On the sixth day he made land animals: “And God said: ‘Let the land produce living creatures according to their kinds: the livestock, the creatures that move along the ground, and the wild animals, each according to its kind.’” Only after that came humans.
In Genesis 2:7, the order is reversed: first came man, then plants, then animals and birds, then woman.
According To Bhagavad Gita
There is no single creation story in the Gita, and no one moment of creation. There are different stories about eternal cycles of the universe being created, existing and dying. There is no beginning and no end.
The Gita says. “O son of Pritha! This vast collectivity of beings comes inexorably into manifestation again and again, dissolving at the commencement of night, and again coming forth at the dawn of day.”
Nonetheless, many speak of Brahma as the creator, the father of all living beings. In one story, in the Bhagavata Purana (or Bhagavatam), a text that was written 2,500 years after the Gita, Brahma creates sons from his own mind and one of them married many women who gave birth to animals.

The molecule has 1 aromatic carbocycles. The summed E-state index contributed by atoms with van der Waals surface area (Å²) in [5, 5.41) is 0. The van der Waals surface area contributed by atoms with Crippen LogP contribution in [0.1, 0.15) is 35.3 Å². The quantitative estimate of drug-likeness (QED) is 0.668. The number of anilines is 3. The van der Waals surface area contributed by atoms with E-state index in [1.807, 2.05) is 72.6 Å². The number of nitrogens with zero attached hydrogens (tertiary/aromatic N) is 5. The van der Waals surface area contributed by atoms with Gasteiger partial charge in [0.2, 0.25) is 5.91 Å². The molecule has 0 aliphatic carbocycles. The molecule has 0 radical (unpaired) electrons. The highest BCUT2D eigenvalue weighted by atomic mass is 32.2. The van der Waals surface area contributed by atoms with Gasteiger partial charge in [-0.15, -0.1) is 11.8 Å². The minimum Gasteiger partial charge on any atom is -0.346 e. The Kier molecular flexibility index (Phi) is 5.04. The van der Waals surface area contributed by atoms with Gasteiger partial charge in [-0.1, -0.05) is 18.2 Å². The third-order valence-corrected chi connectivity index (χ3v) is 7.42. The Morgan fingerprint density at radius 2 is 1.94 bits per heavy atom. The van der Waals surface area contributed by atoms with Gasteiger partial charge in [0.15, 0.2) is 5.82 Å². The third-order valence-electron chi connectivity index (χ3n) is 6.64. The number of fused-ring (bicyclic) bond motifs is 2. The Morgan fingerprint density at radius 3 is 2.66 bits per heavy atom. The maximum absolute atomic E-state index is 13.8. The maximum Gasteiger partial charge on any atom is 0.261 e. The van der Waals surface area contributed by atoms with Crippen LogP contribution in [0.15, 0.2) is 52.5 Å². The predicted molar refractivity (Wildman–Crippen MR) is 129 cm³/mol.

Did God Create Animals for People to Eat?
For those whose faith teaches of a loving God, it is difficult to believe that He would approve of the factory farms and slaughterhouses built to create more suffering in the world while harming His creation. Increasingly, people of faith are coming to the view that animals were not created simply for us to eat.
Says Christian Vegetarians and Vegans UK: “From a Biblical perspective the concept of eating anything but plants by any animal – human or otherwise – only entered the world after The Fall. That surely should tell the reader something.”
What does The Bible Say?
In the book of Genesis, we read: “God said, ‘See, I have given you every plant yielding seed that is upon the face of all the earth, and every tree with seed in its fruit; you shall have them for food. And to every beast of the earth, and to every bird of the air, and to everything that creeps on the earth, everything that has the breath of life, I have given every green plant for food.’”
Says Simon Kittle from Christian charity SARX: “In these verses, God institutes a plant-based diet for both humans and non-human animals alike. God, in other words, created the world vegan. And it is this vegan world which God proceeds to declare very good (Genesis 1:31).”